Sept. 04--For some fans of bluegrass music, all that matters is that performers "keep it traditional."
Doyle Lawson has been at the forefront of bluegrass music for decades, as a member of such ground-breaking bands as J.D. Crowe and the New South and the Country Gentlemen, as well as leading his own group, Quicksilver, since 1979.
And while tradition is important to Lawson, he's not at all opposed to innovation.
"I've been playing bluegrass since I was 11 years old," Lawson said. "It's my first love, musically speaking, and always will be. At the same time, I've always tried to be very open-minded when it comes to listening to other kinds of music, because you can learn all sorts of things that you can apply to the music you play.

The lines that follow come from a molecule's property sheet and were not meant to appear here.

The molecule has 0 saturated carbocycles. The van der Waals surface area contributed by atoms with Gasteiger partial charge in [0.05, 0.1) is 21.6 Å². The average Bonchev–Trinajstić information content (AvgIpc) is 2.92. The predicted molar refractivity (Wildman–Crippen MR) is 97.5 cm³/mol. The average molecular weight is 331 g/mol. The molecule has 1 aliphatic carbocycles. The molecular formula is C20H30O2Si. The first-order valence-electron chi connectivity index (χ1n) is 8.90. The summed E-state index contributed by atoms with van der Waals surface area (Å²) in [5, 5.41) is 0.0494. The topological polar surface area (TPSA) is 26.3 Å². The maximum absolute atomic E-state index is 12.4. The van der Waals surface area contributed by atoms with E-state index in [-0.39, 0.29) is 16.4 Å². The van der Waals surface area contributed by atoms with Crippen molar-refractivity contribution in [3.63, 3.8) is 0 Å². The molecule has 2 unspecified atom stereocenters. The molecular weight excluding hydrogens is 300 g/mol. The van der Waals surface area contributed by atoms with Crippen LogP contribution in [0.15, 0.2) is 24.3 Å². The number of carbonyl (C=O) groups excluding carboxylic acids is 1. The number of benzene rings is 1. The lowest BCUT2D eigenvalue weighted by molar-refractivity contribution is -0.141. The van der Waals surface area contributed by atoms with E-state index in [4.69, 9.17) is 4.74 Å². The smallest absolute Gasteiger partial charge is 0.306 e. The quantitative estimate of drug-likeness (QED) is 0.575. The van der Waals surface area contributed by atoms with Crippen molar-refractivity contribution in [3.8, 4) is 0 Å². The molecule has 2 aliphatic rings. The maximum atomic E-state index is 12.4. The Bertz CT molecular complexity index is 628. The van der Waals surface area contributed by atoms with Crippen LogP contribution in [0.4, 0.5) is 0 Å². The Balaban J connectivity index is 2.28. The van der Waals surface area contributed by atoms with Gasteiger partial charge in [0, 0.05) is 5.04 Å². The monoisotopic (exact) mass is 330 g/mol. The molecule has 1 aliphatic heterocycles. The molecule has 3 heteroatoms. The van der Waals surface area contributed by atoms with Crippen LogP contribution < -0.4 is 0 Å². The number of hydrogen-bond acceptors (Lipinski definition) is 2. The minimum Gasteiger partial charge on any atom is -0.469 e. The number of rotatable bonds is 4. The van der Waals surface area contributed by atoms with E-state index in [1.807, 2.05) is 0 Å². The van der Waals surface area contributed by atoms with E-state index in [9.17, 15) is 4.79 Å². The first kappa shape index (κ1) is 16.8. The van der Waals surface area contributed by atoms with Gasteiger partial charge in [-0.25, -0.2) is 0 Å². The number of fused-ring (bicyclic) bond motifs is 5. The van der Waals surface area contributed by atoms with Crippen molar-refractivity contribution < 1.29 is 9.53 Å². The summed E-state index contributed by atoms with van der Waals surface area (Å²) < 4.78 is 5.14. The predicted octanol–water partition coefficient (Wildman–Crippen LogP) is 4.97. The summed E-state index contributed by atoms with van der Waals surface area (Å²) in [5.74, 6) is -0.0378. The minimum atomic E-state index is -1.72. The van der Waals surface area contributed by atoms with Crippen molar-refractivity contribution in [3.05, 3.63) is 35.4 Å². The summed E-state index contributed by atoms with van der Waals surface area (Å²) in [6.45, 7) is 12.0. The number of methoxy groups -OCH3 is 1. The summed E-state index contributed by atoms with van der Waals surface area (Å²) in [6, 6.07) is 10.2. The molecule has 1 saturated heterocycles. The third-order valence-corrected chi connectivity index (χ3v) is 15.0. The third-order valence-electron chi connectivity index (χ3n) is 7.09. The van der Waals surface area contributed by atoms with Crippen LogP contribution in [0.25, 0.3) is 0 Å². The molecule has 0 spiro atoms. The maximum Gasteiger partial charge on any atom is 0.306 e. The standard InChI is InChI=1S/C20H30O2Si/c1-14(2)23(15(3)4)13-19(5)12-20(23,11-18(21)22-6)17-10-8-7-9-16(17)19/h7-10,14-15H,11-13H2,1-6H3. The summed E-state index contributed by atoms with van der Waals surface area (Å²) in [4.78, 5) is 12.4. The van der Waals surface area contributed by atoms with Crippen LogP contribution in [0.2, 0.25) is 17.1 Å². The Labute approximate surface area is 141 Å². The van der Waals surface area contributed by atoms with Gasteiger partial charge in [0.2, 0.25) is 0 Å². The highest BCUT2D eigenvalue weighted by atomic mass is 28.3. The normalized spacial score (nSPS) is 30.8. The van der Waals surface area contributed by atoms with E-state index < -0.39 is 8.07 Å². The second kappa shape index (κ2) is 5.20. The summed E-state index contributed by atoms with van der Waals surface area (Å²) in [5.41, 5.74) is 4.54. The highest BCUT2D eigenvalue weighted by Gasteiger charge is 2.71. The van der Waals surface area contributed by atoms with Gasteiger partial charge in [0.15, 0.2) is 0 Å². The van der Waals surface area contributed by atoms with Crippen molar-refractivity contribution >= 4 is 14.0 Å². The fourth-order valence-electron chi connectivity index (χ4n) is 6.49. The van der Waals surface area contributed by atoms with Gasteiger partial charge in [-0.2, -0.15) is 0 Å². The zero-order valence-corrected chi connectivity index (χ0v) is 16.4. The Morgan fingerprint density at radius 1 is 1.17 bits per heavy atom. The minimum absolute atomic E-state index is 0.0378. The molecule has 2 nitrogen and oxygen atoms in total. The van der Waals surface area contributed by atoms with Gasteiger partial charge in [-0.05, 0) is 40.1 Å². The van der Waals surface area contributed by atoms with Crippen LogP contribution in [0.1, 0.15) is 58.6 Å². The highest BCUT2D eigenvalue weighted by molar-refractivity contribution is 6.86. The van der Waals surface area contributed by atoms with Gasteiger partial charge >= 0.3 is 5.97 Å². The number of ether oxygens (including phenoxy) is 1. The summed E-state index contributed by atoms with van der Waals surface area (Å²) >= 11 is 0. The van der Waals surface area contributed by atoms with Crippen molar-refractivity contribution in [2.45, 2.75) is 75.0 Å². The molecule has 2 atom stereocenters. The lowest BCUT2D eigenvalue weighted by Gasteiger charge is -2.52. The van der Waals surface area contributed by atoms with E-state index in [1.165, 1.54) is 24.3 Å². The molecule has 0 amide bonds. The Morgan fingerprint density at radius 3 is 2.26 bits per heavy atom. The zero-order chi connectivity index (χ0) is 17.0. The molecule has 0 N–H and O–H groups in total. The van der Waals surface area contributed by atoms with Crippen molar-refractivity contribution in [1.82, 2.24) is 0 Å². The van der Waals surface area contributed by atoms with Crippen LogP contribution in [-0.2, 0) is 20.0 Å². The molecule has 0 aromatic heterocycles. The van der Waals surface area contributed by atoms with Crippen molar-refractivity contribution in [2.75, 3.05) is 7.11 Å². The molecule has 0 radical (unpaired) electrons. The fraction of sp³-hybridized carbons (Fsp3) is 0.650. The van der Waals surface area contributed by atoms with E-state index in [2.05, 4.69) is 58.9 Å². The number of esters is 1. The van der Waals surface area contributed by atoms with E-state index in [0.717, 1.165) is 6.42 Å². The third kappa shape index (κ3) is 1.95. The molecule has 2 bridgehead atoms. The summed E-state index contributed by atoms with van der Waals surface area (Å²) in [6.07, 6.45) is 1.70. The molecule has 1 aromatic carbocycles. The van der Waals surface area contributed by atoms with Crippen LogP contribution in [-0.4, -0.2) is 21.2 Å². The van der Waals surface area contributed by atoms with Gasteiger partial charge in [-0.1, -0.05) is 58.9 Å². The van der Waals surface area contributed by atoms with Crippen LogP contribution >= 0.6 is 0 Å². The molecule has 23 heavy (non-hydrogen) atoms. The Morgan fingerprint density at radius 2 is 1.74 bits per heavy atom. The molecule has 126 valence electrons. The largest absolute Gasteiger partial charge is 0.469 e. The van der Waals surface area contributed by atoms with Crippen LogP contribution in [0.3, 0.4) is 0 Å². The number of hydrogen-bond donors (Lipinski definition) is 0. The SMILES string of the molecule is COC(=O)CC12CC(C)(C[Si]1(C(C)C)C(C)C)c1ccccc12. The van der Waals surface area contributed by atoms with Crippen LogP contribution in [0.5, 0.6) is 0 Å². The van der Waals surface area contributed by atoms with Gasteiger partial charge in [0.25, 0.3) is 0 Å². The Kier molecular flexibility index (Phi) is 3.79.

"Besides," he said, "when you think about the great bluegrass musicians of the past, and really pay attention to what they were doing at the time, you realize they were visionaries and experimenters in their own right -- even when their music sounds as 'traditional' as you could want."
Doyle Lawson and Quicksilver will be one of the artists performing at this year's Bluegrass and Chili Festival in Claremore.
The three-day event at the Claremore Expo will also feature performances by such established bluegrass artists as Rhonda Vincent and the Rage, IIIrd Tyme Out, the Sam Bush Band and Sanctus Real, along with up-and-coming talents Dave Adkins & Republik Steel, the Brooke & Darin Aldridge Band and the Quebe Sisters.
See the rest of the story in tomorrow's Scene section.
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